With the body count around the Indian Ocean still rising, it is too early to judge the full impact on the ground of the massive aid the European Union has provided in response.

But the impact of EU generosity on the outside world raises another subject for reflection. The intensive and extensive media coverage of the tsunami and its aftermath has taken public awareness of a natural disaster to a new level. The voice and the face of the EU have not, however, been as prominent as might be expected.

The EU rose nobly and rapidly to the challenge of this cataclysm. But the unprecedented opportunity that this also provided to demonstrate the effectiveness of the EU to its own citizens, and to the wider world, has not been seized so adroitly.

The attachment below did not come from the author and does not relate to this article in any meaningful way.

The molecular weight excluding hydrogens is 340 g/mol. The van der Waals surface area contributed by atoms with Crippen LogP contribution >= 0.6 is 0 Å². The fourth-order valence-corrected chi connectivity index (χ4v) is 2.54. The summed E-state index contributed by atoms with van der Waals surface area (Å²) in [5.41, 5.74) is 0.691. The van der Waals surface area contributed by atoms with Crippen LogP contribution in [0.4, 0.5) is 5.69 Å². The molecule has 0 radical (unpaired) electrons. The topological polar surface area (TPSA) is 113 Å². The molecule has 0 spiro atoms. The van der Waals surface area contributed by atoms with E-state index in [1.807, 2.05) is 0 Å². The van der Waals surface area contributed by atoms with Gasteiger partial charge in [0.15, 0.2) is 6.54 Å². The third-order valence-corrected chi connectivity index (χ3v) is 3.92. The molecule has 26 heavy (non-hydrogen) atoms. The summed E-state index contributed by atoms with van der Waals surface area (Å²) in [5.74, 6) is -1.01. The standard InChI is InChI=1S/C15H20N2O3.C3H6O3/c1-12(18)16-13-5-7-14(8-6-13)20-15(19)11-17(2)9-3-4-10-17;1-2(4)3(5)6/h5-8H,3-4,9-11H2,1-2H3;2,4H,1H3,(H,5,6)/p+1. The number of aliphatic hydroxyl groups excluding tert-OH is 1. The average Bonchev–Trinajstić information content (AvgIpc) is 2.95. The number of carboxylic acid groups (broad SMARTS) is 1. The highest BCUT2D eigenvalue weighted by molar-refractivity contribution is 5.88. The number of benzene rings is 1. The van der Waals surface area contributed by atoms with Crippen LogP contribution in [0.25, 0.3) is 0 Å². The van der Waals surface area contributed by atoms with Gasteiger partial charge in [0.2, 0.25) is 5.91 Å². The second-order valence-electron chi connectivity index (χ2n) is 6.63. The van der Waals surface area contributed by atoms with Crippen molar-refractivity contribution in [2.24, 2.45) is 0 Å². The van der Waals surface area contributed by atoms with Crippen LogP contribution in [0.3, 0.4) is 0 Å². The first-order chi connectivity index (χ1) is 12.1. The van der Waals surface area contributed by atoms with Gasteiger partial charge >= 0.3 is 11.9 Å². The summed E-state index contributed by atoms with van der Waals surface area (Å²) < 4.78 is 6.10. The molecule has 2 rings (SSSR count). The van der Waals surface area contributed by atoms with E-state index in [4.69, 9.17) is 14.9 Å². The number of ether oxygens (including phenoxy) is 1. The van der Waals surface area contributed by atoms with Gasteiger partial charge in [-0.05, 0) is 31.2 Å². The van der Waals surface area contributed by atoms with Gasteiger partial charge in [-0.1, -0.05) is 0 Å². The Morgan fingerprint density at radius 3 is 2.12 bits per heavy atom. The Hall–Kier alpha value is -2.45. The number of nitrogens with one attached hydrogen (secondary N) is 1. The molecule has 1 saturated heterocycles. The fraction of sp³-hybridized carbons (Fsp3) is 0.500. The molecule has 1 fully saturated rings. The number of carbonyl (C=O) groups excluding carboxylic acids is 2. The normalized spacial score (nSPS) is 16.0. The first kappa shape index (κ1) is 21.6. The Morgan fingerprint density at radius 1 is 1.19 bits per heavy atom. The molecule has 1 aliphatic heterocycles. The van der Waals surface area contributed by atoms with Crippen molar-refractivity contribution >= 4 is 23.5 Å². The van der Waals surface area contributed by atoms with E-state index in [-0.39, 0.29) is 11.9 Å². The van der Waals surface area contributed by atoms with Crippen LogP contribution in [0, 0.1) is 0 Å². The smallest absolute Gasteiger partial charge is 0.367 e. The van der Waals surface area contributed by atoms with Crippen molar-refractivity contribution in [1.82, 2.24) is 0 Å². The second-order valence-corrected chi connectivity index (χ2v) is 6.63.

It has not achieved the media visibility commensurate with its humanitarian effort. Its leaders have announced Community aid of Euro 473 million which, along with generous pledges from its Member States, establishes the EU as by far the world's leading donor.

Yet it is pictures of Colin Powell helicoptering over Banda Aceh that have monopolised the international media. Although Jose Manuel Barroso and Jean-Claude Juncker attended the summit in Jakarta, the EU engagement has remained almost invisible to television viewers...

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